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Blue-sky thinking: how Sky is reimagining their FinOps journey

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Google Cloud’s partnership with Sky Group, one of Europe’s largest media and entertainment companies, dates back more than four years to when Sky first became a Google Cloud customer moving diagnostic data from millions of its Sky Q TV boxes to its Google Cloud data platform.

In June 2019, a few years into their cloud adoption journey, Sky was faced with a challenge they had anticipated from the start. Their recent bill across all major cloud providers had been increasing rapidly, reaching their planned yearly budget after only six months. Sky wasn’t sure if they’d undershot their forecasts, if they were overspending, or both. 

“In the beginning, we were given a brief to investigate internal cloud spend with the aim of finding out where we could make savings, but in reality we didn’t know what we would expect to find,” said Nathan King, a cloud architect in the Cloud Enablement Center and now Head of Cloud Financial Management (FinOps) at Sky since the start of 2020. 

Nathan assembled a small team who started to explore Google Cloud spend using the Cloud Billing tool. At first, they drilled into their biggest Google Cloud cost categories and discovered some immediate cost optimizations with BigQuery, Compute Engine and Cloud Storage. Over the course of the next six months, through careful analysis, they managed to find over $1.5m in immediate savings, exceeding expectations. 

Yet they soon realized this was just the tip of the iceberg—it was clear there were millions of pounds more savings to be made, but actually achieving them at scale would require careful planning. “We formed a FinOps function to target these savings, but with 600 to 700 projects for Google Cloud alone, spanning four Google Cloud organizations, it would have been a manual process and difficult for teams to digest our recommendations,” Nathan said.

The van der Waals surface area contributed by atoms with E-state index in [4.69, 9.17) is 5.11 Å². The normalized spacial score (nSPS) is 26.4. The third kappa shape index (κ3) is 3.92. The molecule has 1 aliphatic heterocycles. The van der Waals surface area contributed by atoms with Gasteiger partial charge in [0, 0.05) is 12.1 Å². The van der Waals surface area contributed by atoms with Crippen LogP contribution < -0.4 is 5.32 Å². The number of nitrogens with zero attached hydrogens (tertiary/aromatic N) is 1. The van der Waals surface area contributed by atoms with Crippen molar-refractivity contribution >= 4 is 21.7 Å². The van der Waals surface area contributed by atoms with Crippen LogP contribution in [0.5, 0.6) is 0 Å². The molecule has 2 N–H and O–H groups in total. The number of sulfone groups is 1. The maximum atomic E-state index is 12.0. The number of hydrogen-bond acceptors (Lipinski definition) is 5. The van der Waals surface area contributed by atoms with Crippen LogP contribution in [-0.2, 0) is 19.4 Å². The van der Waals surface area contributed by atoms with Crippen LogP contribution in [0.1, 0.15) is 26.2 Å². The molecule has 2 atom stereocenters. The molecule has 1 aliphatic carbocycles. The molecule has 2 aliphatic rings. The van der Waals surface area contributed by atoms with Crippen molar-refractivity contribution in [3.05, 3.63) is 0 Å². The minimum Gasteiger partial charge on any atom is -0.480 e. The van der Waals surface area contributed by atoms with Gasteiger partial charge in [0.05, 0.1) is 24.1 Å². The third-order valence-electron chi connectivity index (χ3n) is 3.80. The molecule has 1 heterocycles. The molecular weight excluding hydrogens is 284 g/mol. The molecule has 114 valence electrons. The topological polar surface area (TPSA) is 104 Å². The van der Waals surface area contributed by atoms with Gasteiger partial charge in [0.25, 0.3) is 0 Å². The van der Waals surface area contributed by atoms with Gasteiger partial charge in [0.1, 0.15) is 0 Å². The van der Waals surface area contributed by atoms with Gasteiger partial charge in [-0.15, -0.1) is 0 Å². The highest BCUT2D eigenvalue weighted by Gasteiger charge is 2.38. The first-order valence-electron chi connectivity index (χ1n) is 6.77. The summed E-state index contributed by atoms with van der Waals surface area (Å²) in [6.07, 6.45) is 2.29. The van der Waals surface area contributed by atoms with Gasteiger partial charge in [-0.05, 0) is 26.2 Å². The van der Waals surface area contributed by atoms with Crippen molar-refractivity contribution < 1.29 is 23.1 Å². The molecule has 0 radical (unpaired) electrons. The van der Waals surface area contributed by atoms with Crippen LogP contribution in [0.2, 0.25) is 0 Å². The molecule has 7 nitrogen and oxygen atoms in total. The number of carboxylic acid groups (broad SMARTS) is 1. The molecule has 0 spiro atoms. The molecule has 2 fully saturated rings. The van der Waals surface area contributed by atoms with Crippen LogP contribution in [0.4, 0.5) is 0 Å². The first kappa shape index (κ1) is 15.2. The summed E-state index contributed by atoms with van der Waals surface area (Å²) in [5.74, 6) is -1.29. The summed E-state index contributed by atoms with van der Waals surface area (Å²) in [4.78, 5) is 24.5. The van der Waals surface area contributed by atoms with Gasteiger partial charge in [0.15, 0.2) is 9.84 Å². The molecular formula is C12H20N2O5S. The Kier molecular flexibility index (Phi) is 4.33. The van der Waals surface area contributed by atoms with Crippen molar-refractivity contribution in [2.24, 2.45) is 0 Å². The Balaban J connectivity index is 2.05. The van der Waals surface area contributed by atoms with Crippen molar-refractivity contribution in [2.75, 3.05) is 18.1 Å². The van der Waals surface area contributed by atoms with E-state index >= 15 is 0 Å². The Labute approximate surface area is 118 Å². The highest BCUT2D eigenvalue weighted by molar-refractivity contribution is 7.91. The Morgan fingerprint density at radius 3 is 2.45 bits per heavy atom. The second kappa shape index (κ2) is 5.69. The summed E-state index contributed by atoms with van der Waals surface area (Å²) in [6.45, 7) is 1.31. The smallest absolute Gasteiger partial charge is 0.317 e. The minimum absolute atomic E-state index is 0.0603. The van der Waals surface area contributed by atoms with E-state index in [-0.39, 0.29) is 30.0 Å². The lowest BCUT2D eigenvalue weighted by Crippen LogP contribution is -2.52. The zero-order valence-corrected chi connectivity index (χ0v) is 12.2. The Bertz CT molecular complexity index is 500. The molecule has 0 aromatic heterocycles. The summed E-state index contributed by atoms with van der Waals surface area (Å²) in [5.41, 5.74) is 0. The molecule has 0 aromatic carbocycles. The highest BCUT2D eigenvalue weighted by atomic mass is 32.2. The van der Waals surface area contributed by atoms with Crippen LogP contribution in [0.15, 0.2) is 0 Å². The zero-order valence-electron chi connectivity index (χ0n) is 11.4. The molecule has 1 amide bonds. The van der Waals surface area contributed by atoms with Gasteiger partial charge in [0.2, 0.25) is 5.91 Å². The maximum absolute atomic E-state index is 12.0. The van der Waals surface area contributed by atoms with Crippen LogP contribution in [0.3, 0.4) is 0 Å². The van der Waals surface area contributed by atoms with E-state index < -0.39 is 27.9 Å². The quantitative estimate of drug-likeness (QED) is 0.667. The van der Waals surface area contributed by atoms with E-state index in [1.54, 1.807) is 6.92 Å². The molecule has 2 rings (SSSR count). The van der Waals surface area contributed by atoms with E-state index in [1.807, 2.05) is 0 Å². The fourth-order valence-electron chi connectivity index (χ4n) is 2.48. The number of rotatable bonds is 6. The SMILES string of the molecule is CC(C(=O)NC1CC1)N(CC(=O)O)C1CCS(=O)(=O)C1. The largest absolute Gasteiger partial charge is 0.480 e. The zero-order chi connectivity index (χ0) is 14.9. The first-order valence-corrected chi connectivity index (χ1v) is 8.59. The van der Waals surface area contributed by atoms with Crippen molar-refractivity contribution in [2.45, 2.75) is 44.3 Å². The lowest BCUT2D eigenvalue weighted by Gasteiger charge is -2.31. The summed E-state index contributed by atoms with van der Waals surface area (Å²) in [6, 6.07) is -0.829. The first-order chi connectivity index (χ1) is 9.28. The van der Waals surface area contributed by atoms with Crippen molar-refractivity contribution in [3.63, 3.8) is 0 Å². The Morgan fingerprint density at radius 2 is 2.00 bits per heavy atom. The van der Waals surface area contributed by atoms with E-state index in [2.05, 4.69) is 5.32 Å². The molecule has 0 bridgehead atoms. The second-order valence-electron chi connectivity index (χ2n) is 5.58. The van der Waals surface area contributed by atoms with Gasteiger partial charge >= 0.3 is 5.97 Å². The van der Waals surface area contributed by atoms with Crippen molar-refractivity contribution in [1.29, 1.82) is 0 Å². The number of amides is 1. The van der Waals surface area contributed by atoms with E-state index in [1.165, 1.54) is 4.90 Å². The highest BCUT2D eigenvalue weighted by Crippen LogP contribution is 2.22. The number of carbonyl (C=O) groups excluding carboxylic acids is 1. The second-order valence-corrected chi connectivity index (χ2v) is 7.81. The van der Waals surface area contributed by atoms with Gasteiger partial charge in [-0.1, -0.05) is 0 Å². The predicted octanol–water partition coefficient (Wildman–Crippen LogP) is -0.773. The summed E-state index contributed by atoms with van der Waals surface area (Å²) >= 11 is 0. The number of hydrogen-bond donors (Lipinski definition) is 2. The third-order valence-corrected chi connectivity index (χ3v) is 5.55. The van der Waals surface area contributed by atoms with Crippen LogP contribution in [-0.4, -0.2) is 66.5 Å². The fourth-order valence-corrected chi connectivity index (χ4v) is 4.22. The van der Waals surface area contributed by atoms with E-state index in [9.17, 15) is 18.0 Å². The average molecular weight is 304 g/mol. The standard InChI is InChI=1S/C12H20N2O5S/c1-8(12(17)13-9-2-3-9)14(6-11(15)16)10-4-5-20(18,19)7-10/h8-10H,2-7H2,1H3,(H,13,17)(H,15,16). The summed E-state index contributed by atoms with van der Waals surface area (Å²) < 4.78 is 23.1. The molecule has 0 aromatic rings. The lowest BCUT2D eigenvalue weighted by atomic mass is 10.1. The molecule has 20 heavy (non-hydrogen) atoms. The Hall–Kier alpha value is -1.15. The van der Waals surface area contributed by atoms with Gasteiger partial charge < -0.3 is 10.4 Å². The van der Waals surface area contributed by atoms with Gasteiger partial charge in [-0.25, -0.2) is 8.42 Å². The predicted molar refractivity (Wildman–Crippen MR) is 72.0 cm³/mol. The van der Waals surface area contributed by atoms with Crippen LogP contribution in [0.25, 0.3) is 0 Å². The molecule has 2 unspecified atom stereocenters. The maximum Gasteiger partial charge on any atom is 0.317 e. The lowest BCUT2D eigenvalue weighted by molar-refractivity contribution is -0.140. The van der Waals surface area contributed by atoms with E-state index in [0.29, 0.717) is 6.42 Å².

After attending a Google-led FinOps workshop and shaping their FinOps strategy, Nathan’s team focused on iterating through the FinOps lifecycle phases of Inform, Optimize, Operate and generating savings over time. Here’s how they did it:

1. Inform: Make Information Visible

The first step was focused on developing a clear vision for cost allocation and recharge, which required partnering closely with the finance, procurement and tax teams (particularly for international and affiliates) to understand the supporting business logic and processes. With a lot of hard work, the team managed to break down barriers to implement and embed new processes into broader business functions like finance. 

WIth the recharge model in place, the team ran a number of pilots to find the right FinOps tooling to meet their needs. They ran a number of pilots, including using Data Studio and visualizing BigQuery exports. Given their ambitions to scale across the enterprise globally, the team chose Google Cloud’s Looker to realize their vision, building intuitive dashboards to visualize spend and recommendations across all cloud providers. “We wanted one view across all clouds, where customers can dynamically see cloud spend and intelligent optimization recommendations in just one place,” Nathan said.